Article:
How to make an offer on a property?

One of the most common ways people buy a property in Australia is by Private Treaty – this is when a property is listed for sale with an asking price and potential buyers make offers in writing to the real estate agent who will then presents it to the vendor for consideration. Typically, negotiations go back and forth between the buyer and seller (via the real estate agent), until an agreed price is reached.

The seller usually lists the property for sale at their desired price, or sometimes higher to allow room to negotiate and the buyer will typically try to find the lowest price the vendor is willing to sell for.

Deciding on what to offer first up can be difficult. Before you make an offer, make sure you understand the value and growth of the wider property market, the suburb and neighbourhood and the popularity of the suburb you are looking at buying into. By doing your research you’ll be in a better position to judge whether the home has been priced fairly and how much you are willing to offer.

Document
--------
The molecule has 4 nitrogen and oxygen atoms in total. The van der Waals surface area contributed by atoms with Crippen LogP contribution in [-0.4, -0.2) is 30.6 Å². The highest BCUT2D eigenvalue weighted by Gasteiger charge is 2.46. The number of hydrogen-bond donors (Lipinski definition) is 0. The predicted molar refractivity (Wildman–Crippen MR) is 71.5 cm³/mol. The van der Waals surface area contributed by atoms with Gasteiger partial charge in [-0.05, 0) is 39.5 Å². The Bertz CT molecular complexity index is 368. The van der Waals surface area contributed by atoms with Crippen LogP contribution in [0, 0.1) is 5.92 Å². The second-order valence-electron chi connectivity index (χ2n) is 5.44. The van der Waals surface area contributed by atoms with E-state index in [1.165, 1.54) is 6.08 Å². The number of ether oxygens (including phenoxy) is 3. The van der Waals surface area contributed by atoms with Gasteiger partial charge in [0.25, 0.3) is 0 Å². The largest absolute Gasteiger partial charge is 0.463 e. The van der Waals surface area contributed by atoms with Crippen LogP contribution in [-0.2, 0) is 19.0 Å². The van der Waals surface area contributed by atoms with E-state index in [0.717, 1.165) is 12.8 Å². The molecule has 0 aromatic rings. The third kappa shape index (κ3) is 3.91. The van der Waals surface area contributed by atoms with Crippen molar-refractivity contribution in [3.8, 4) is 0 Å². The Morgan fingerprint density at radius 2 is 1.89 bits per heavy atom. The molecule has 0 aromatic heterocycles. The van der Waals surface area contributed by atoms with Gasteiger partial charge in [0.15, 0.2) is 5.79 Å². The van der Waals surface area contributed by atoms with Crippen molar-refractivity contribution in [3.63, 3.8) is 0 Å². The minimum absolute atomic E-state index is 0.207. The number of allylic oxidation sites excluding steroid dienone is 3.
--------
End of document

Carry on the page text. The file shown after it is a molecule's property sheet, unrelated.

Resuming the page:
You may wish to start with your best offer, especially if there is a lot of interest in the property or you could start with a lower offer and be prepared to negotiate up. The risk with starting lower is that you may lose the property to another purchaser who comes in with a higher offer.

If you do not have the luxury of time, perhaps when the market is very strong and there appears to be a number of people interested in the property, determine the maximum amount you are prepared to pay and make this your first and last offer. Sell my house in Columbia!